Seen and not Heard: Some Clarifications

I think I should probably limit the scope of what it is I’ve been pondering lately. What it boils down to for me is understanding our individual responsibility to Matthew 28:19.

As I’ve said a couple times before, its apparent to me that individual Christians have, in general, relinquished their individual responsibilities to what they view as the church. (And as an aside, I don’t really talk about anything in this topic that I haven’t seen in, or struggled with, myself, so if I sound accusatory, understand that I’m accusing inclusively!)
What I mean by this is that we’ve forgotten how to serve on our own. Most (or at least, many) of us are pleased to be involved within our churches if asked. And somehow we’ve forgotten that being in our church does not necessarily mean that we are making the best use of what God has given us.

Yes, there are lots of good local churches who have an external focus, as well as an internal one, so if we sign up with them, and are obedient, we may get the benefit of their external focus. But we shouldn’t forget that we arrived there only because our “church” told us too.

Our current church, for example, is in great shape. We have a healthy congregation of believers who are actively involved in the church, we serve our community in more ways than I can count, and we support over 2 dozen international missionaries. And serving in one of those capacities can provide great opportunities for individuals to live out the Great Commission. But living it out as a side-effect of being involved in a church is not the same as living it out personally.

What happens when that church organization is absent from our lives? What happens in our day-to-day routine when there isn’t a church staff member directing our attentions? What happens if God sends us to another country where we don’t have the benefit of a constantly available organization to direct and shape our obedience?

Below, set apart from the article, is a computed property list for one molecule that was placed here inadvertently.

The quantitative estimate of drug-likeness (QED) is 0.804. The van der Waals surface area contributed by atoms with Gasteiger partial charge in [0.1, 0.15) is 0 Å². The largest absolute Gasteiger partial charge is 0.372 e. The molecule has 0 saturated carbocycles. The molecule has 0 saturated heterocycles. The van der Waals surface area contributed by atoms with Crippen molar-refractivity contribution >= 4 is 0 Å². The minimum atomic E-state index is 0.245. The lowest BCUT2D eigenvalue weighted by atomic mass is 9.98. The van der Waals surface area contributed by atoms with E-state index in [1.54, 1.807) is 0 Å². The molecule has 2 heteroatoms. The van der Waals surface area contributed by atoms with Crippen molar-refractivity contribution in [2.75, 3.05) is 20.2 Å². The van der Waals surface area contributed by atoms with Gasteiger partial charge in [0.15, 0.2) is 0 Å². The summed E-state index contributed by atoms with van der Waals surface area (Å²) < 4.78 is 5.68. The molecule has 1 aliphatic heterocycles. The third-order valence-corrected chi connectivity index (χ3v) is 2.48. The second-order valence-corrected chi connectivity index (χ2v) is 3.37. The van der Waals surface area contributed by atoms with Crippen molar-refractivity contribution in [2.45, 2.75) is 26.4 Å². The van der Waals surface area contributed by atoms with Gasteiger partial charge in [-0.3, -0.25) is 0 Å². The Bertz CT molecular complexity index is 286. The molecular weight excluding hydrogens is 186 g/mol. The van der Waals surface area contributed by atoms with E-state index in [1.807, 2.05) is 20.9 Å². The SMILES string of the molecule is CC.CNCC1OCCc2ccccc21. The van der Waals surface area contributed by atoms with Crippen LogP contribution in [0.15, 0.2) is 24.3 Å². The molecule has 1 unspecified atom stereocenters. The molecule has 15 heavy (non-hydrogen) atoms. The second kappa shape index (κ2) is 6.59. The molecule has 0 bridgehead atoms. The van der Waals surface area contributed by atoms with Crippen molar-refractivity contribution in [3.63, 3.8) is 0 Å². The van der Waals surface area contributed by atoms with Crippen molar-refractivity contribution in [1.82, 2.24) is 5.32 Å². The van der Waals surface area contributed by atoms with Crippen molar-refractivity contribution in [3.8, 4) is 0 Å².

Another thing I should clarify is that nothing I’m talking about requires a complete redirection of our lives. Not everyone is called to full-time ministry, and not everyone is gifted for it. I’m a software developer. I have other interests and other skills that I enjoy pursuing, and may one day get to use professionally, but its fairly clear to me that my primary professional pursuits will be technology. And its fairly clear to me that God has blessed me in this area. But that doesn’t give me the right to walk past hurting people and ignore them, just because I’m not a professional minister.

No, in fact, our duty is the opposite. And we needn’t wait around to be told (again) to do it — read Matthew 25:34-46. This, in fact, is each of our primary purpose: Love God, Love Others. And I italicized those two words because that’s whats most important about all of this:

Our primary purpose: Not our local church’s (except that each of us are a part of the Church.) We’re not instructed to wait around until our pastor tells us that its Community Service Day before we do anything about the hurt of those around us. Each of us is expected to take responsibility for it in our own lives. Not because we love other Christians. Not because we love acting righteous. Not because someone at church told us we should. We should do it out of a natural expression of love for our God. Its OUR love for God that compels us to act — not our church who is asking for our obedience.